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As if, like Objects pressing on the Sight,
Death had advanc'd too near us to be seen :
Or, that Life's Loan Time ripen'd into Right;
And Men might plead Prescription from the Grave;
Deathless, from Repetition of Reprieve.
Deathless ? far from it ! such are Dead already;
Their Hearts are buried, and the World their Grave,
Tell me some God! my Guardian Angel! tell, What thus infatuates ? what Inchantment plants The Phantom of an Age, 'twixt us and Death, Already at the Door? He knocks, we hear him, And yet we will not hear. What Mail defends Our untouch'd Hearts ? what Miracle turns off The pointed Thought, which from a Thousand Quivers Is daily darted, and is daily shunn'd? We stand, as in a Battle, Throngs on Throngs Around us falling ; wounded oft ourselves ; Tho’ bleeding with our Wounds, Immortal ftill!
We see Time's furrows on another’s Brow,
And Death intrench’d, preparing his Affault;
How few themselves, in that just Mirror, see ?
Or seeing, draw their Inference as strong ?
There Death is certain ; doubtful Here ; He must,
And soon; we may, within an Age, expire.
Though grey our Heads, our Thoughts and Aims are
Like damag’d Clocks, whose Hand and Bell diffent,
Folly fings Six, while Nature points at Twelve.
Absurd Longævity! more, more, it cries : More Life, moreWealth, more Trash of ev'ry Kind. And wherefore Mad for more, when Relish fails ? Object, and Appetite, must club for Joy; Shall Folly labour hard to mend the Bow, Baubles, I mean, that strike us from without, While Nature is relaxing ev'ry String? Ask Thought for Joy; grow rich and hoard within. Think you the Soul, when this Life's Rattles cease,
Has nothing of more Manly to succeed ?
Contract the Taste immortal ; learn even Now
To relish what alone fubfifts hereafter.
Divine, or none, henceforth your Joys for ever.
Of Age, the Glory is to wish to die,
That Wilh is Praise and Promise; It applauds
Past Life, and promises our future Bliss.
What Weakness see not Children in their Sires ?
Grand-climacterical Absurdities !
Grey-hair’d Authority to Faults of Youth,
How shocking? It makes Folly thrice a Fool;
And our first Childhood might our last despise.
Peace and Esteem is all that Age can Hope.
Nothing but Wisdom gives the firft; the last,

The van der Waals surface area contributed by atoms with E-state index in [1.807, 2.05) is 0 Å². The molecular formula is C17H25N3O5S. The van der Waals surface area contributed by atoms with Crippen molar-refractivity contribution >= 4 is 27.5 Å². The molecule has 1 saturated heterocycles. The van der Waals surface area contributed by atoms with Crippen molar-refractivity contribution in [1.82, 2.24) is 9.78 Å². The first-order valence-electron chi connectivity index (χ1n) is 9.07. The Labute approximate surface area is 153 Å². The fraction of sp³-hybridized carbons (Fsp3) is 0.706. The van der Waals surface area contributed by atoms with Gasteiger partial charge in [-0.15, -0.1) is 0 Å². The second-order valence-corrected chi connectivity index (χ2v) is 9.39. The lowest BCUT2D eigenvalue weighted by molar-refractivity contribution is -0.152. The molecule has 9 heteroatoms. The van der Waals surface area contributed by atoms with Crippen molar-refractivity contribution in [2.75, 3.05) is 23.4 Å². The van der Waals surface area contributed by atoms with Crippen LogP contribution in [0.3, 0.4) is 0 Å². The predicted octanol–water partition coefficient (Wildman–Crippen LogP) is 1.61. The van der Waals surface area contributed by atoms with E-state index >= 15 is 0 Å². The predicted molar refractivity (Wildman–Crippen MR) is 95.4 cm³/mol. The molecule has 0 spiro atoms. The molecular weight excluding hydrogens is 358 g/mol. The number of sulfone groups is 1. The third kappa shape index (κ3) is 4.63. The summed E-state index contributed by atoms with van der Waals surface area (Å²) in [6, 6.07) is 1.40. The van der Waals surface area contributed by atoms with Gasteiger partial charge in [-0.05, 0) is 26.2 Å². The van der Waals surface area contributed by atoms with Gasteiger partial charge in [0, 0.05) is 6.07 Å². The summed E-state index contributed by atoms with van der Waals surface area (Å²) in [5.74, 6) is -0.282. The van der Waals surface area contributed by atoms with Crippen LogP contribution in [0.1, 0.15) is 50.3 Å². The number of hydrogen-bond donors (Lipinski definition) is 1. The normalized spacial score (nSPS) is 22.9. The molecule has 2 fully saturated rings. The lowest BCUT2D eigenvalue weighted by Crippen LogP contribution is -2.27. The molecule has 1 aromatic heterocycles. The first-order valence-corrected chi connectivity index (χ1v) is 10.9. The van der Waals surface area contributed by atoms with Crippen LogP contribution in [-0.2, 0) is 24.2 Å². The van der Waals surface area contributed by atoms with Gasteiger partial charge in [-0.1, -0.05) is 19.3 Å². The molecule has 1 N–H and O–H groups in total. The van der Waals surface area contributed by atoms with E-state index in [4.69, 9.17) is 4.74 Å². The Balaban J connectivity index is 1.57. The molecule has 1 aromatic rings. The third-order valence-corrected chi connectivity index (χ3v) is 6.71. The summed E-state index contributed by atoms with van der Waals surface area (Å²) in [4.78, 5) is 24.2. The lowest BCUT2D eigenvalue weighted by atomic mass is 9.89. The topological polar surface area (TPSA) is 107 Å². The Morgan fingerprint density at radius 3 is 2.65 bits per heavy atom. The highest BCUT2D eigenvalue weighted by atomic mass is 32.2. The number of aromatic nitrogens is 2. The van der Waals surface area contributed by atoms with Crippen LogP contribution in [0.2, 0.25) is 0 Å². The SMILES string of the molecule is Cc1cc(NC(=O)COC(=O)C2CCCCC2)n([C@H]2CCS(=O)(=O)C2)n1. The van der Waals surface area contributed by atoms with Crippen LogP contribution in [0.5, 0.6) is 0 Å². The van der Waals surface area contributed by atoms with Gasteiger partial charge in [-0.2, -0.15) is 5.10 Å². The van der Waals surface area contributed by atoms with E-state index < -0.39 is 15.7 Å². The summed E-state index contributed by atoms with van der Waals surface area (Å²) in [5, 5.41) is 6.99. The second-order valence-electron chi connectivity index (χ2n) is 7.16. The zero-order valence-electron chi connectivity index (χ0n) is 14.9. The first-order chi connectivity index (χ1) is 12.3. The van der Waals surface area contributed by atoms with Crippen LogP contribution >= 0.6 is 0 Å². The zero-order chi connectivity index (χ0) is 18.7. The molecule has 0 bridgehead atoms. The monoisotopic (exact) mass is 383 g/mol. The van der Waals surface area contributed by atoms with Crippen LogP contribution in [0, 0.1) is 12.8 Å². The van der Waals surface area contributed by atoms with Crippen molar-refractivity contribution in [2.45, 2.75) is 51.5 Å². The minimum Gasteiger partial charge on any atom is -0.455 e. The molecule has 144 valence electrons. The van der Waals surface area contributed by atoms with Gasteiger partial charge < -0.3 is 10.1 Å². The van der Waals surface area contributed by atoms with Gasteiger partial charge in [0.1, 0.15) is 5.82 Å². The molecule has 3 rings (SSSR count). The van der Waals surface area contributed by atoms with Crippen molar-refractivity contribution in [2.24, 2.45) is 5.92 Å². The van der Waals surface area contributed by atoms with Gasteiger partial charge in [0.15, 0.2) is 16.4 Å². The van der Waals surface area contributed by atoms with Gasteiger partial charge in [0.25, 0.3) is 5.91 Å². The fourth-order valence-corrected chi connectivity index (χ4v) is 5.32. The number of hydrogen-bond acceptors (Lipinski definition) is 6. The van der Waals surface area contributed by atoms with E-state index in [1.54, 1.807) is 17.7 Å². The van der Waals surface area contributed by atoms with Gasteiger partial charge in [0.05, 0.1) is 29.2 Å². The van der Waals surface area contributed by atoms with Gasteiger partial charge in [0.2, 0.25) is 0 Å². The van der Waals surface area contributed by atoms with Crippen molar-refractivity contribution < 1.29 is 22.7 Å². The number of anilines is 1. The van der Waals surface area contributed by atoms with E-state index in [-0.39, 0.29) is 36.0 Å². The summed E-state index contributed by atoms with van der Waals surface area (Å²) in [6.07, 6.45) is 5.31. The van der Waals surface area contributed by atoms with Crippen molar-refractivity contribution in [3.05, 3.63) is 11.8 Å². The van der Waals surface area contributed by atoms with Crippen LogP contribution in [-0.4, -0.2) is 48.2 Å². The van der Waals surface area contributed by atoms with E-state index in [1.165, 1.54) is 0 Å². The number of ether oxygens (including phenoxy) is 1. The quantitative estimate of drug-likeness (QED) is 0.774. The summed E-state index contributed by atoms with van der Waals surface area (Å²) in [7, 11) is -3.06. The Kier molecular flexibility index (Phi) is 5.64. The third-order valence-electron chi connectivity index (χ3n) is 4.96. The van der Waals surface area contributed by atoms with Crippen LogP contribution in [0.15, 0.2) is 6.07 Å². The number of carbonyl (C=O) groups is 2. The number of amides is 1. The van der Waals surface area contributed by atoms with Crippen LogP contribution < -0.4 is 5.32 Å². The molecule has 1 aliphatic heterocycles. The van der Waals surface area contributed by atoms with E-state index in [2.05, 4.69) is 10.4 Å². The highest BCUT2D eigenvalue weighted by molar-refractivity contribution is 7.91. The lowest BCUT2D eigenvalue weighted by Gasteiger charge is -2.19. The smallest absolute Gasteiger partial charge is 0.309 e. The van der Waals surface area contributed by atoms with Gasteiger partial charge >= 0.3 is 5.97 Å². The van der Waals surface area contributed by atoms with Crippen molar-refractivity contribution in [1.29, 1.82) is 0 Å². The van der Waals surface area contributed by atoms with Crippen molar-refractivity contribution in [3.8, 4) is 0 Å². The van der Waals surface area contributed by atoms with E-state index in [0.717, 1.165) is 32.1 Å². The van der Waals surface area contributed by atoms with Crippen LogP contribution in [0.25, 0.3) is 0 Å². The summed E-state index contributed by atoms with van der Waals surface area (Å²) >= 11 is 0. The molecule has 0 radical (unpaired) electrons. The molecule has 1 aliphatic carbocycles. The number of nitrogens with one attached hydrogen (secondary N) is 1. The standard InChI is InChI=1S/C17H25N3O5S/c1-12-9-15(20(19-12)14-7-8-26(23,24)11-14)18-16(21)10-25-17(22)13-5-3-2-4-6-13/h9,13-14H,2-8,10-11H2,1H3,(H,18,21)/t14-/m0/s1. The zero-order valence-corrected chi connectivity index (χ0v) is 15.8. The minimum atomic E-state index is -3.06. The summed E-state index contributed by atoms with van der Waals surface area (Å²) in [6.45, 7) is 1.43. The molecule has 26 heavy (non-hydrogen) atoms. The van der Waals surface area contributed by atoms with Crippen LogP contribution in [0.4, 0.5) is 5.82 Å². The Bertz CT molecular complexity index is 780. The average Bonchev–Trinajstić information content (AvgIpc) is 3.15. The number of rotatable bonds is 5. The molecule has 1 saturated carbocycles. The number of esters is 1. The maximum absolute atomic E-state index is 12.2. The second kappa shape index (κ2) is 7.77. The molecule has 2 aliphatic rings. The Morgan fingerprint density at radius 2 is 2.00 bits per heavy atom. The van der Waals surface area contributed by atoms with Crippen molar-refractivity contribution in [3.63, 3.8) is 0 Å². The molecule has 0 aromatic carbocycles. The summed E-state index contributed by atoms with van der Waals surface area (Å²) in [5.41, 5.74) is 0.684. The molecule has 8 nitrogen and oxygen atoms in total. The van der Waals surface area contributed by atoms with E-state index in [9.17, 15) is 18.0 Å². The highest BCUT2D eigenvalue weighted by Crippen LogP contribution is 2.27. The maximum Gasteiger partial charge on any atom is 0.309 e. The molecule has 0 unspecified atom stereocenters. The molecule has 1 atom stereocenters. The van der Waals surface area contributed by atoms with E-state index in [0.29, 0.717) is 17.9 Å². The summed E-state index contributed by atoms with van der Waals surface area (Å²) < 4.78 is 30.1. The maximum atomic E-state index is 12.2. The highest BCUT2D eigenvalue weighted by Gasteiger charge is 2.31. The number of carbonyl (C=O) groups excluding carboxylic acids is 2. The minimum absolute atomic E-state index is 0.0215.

Nothing, but the Repute of being Wife.
Folly bars both; our Age is quite undone.
What Folly can be ranker ? like our Shadows, Our Wilhes lengthen, as our Sun declines.
No With should loiter, then, this side the Gráve.
Our Hearts should leave the World, before the Knell
Calls for our Carcasses to mend the Soil.
Enough to live in Tempest, Die in Port ;
Age should fly Concourse, cover in Retreat
Defects of Judgement ; and the Will's fubdue ; "
Walk thoughtful on the filent, folemn Shore,
Of that vast Ocean It must sail fo foon;
And put Good-works on Board ; and wait the Wind
That shortly blows us into Worlds unknown;
If unconsider'd too, a Dreadful Scene !
All should be Prophets to themselves, foresee
Their future Fate ; their future Fate foretaste ;
This Art would waste the Bitterness of Death.
The Thought of Death alone, the Fear destroys,
A Disaffection to that pretious Thought
Is more than Midnight Darkness on the Soul,
Which sleeps beneath it, on a Precipice,
Puffd off by the first Blast, and lost for ever.
Dost ask Lorenzo, why so warmly prest,
By Repetition hammer'd on thine Ear,
The Thought of Death? That Thought is the Ma-
The grand Machine ! that heaves us from the Duft,
And rears us into Men. The Thought ply'd Home
Will soon reduce the ghastly Precipice
O'er hanging Hell, will soften the Descent,
And gently slope our Passage to the Grave ;
How, warmly to be wisht? what Heart of Flesh
Would trifle with Tremendous ? dare Extremes ?
Yawn o'er the Fate of Infinite? what Hand,
Beyond the blackest Brand of Censure bold,
(To speak a Language too well known to Thee)
Would at a Moment give its all to Chance,
And stamp the Die for an Eternity?